After stopping Farxiga trial early, AstraZeneca declares success in CKD treatment
Back in March, AstraZeneca announced plans to halt a Phase III trial for its Farxiga drug ahead of schedule after seeing “overwhelming efficacy” in patients with chronic kidney disease. Now, the British drugmaker is claiming a win after the drug met all primary and secondary endpoints.
The trial confirmed Farxiga, an SGLT2 inhibitor used to treat adults with type 2 diabetes, helped halt kidney disease progression. AstraZeneca tracked a composite primary endpoint that combined measurements on whether renal function improved and whether the drug reduced the risk of renal failure. The trial hit that endpoint.
Additionally, patients saw improvements regardless of whether they had type 2 diabetes, potentially giving it a leg up on SGLT2 competitors from J&J and Eli Lilly. That’s a treatment population of about 30 million people just in the United States.
As is protocol, AstraZeneca will release full trial data at a later date, setting up some drama with how exactly it will compare to its rivals. This year has already been a boon for Farxiga, as the drug received an FDA OK in May to reduce the risk of CV death and hospitalization for heart failure in patients with or without type 2 diabetes.
J&J’s Invokana had been the leader of the SGLT2 field before getting hit with a black box warning in 2017 for an increased risk of amputations. But the drug got the green light for those with CKD last year, securing a lifeline and rebounding from a sharp decrease in sales.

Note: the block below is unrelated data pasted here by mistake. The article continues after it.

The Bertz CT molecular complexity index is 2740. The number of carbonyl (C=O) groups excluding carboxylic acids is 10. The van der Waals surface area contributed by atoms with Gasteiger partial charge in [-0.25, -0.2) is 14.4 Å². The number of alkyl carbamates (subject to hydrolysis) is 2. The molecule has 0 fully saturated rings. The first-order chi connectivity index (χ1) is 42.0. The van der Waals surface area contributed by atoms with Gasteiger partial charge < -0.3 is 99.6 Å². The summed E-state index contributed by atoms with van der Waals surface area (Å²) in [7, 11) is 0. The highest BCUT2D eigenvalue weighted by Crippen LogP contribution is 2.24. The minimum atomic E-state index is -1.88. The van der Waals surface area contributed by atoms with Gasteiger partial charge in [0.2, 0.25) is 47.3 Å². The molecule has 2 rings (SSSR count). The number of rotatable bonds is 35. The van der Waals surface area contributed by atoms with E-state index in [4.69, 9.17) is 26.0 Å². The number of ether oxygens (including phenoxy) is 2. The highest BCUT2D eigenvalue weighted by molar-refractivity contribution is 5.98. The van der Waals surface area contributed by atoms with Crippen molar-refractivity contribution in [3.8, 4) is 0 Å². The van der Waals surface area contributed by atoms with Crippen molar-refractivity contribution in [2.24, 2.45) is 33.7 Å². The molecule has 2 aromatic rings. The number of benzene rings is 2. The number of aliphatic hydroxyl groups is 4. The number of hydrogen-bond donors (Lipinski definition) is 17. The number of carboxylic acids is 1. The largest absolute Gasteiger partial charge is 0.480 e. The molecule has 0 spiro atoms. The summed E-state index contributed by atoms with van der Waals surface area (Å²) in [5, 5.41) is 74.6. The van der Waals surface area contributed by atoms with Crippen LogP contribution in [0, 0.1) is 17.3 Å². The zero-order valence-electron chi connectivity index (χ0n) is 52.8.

Eli Lilly’s Jardiance further crowds the market with its own fast-track program for CKD, though it has not yet received FDA approval. Farxiga was slightly ahead in this regard, as regulators granted it fast-track status last year.
This field of inhibitors targets a protein in the kidneys that regulates how the organs reabsorb glucose. By blocking the SGLT2 protein, the drugs lower reabsorption and consequently lower blood sugar levels. Invokana was the first to hit shelves back in 2013, with Jardiance and Farxiga following suit the next year. All three have netted billions of dollars in combined sales over the years, with Farxiga topping competitors in 2019 at $1.54 billion.
However, when the pharma companies have attempted to expand use of these drugs to type 1 diabetes, they have typically not succeeded. AstraZeneca, Eli Lilly and Sanofi have all been shot down by the FDA in such expansions due to a higher risk of developing diabetic ketoacidosis, in which the body switches to burning fats when short on insulin.